What pleasure I, from such obedience paid, When Will and Reason (Reason also is Choice), Useless and vain, of freedom both despoiled, Made passive both, had served Necessity, Not me? (III. 107 – 11) Any feeling of “Necessity” that may emerge is not a feeling of necessity of obedience to God, but rather it is a feeling of temptation to obey Satan. No sense of compliance to God exists in the fact that Man is created with free choice. However, those individuals that are enticed by Satan’s corruption are accountable for their own misfortunes in that free will enables them to choose between complying with God and complying with Satan.
The forgiveness of Milton’s God applies only to those who are willing to accept it. Man can choose to be saved by God’s will, should he desire. However, the fallen angels “themselves ordained their fall. / The first sort by their own suggestion fell, / Self-tempted, self-depraved” (III. 128 – 30). These demon angels, on the contrary, cannot be saved by God’s grace; their temptation is a result of their ambition. Man’s temptation, however, is a result of Satan and consequently, he “shall find grace” (III. 131). However, Adam attempts to prevent Eve’s temptation through his belief that “God left free the Will” (IX. 351). Adam’s futile persuasion is insufficient to keep Eve from sinning as the influence of Satan is far more commanding than that of Adam. Not only is Adam convinced that his decisions are wholly dependent upon free choice, but also he comes to sway Eve into believing the very same principle. They, as a result, are expected to make the appropriate decisions on the basis of their own standards, without external influences from God.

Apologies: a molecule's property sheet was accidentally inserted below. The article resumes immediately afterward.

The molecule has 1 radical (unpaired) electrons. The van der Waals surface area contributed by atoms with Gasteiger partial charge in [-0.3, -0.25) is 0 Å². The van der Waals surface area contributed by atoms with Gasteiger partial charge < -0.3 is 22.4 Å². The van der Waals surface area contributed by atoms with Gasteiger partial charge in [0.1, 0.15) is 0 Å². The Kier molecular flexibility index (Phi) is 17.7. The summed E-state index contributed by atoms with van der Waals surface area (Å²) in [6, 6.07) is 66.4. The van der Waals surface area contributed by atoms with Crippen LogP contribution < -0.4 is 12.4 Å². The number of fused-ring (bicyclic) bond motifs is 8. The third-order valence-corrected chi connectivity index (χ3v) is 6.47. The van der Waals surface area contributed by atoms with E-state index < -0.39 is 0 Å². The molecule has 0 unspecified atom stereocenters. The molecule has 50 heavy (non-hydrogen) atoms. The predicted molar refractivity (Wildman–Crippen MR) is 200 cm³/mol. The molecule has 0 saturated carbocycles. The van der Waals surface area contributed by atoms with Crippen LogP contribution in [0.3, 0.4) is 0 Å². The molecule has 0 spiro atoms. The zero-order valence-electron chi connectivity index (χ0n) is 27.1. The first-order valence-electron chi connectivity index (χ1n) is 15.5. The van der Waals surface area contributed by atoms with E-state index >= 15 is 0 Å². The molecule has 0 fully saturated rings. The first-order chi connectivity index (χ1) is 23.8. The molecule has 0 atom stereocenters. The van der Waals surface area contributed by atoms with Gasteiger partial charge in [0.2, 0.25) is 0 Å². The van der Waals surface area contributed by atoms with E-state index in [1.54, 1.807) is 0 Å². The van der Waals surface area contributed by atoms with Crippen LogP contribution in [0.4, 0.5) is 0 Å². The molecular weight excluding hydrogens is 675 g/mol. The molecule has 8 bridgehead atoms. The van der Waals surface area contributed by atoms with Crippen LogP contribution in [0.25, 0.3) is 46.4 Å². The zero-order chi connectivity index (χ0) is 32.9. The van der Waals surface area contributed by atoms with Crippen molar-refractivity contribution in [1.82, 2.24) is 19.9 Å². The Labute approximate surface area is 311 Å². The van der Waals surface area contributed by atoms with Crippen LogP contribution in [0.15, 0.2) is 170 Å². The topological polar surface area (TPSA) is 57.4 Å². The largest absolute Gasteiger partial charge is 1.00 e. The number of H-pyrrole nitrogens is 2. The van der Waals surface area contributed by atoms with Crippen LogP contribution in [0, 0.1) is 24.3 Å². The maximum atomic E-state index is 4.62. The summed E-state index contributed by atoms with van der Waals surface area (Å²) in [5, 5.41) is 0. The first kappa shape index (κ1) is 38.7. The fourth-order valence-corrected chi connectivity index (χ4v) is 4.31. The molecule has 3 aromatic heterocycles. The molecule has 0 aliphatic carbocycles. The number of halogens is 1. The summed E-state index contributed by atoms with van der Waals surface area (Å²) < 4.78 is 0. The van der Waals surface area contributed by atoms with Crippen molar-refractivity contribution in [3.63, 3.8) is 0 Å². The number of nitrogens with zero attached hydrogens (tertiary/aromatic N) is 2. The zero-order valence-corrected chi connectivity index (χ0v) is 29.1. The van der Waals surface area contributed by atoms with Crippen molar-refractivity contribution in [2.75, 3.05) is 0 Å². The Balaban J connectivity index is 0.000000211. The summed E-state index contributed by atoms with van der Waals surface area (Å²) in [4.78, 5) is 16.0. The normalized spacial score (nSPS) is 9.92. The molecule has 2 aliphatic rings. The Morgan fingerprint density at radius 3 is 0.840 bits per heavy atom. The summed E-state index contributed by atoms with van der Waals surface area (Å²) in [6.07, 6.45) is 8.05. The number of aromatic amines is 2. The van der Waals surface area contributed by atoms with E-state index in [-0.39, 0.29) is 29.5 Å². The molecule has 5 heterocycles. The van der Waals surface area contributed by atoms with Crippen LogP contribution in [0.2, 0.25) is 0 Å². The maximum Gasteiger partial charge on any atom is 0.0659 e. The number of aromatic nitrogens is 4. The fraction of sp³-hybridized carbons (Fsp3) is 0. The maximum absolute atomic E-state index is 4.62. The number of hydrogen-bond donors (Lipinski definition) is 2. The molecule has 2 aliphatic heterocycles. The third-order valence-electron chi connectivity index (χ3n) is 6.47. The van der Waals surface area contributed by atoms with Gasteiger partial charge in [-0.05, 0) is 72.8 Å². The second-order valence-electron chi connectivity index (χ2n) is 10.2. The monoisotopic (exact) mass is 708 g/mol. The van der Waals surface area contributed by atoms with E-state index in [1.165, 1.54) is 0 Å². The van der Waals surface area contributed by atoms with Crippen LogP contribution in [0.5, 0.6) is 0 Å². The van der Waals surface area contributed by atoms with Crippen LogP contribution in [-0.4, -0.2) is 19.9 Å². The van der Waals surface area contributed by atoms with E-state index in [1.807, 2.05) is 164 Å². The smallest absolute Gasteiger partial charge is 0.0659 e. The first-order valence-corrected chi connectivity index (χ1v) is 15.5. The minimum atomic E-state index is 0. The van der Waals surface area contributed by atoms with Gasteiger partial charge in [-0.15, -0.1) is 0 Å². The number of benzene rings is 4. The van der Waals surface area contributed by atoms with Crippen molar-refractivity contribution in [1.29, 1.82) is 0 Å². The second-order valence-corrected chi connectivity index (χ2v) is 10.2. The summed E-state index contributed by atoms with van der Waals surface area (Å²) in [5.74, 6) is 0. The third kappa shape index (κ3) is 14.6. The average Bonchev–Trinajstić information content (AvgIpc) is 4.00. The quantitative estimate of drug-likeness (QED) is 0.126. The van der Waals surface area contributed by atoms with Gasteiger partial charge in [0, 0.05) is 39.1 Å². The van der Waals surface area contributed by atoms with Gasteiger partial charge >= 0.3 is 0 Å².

Initially convinced that she should refrain from eating the fruit from the Tree, Eve experiences a startling turn of events. Eve, remaining loyal to God’s one stipulation, trusts that she and Adam must live with “Law to [them] selves; [their] reason is [their] law” (IX. 654). Living with free will, Adam and Eve are expected to remain obedient to God’s single wish in order to remain sinless. In attempting to do so, they eventually give in to Satan’s temptation and eat the fruit from the Tree of Knowledge. Meanwhile, Milton’s God maintains his purity and incorruption through his detachment from the temptation of Man and his granting to Adam and Eve free choice. Nonetheless, those “persuasive words” (IX. 737) of the Serpent, “impregned / With reason, to her seeming, and with truth” (IX. 737 – 38), influence Eve into believing that eating from the Tree is harmless and poses no repercussions. Little does she know, the free will that she is granted by God ultimately becomes the prey upon which Satan corrupts.
The incongruity between divine providence and free will confounds readers of John Milton’s Paradise Lost while it prompts them to consider its deeper implications. God relinquishes his belief of predestination in order to maintain his flawless, righteous character in granting man free will. Upon Adam and Eve’s temptation and subsequent eating from the Tree of Knowledge, Milton’s God is perceived as sinless, having given Man the ability to choose freely. Satan, the steadfast tempter, on the other hand, brings out the flaws in the character of Man, once again alluding to God’s utter perfection and contrasting it with Man’s susceptibility.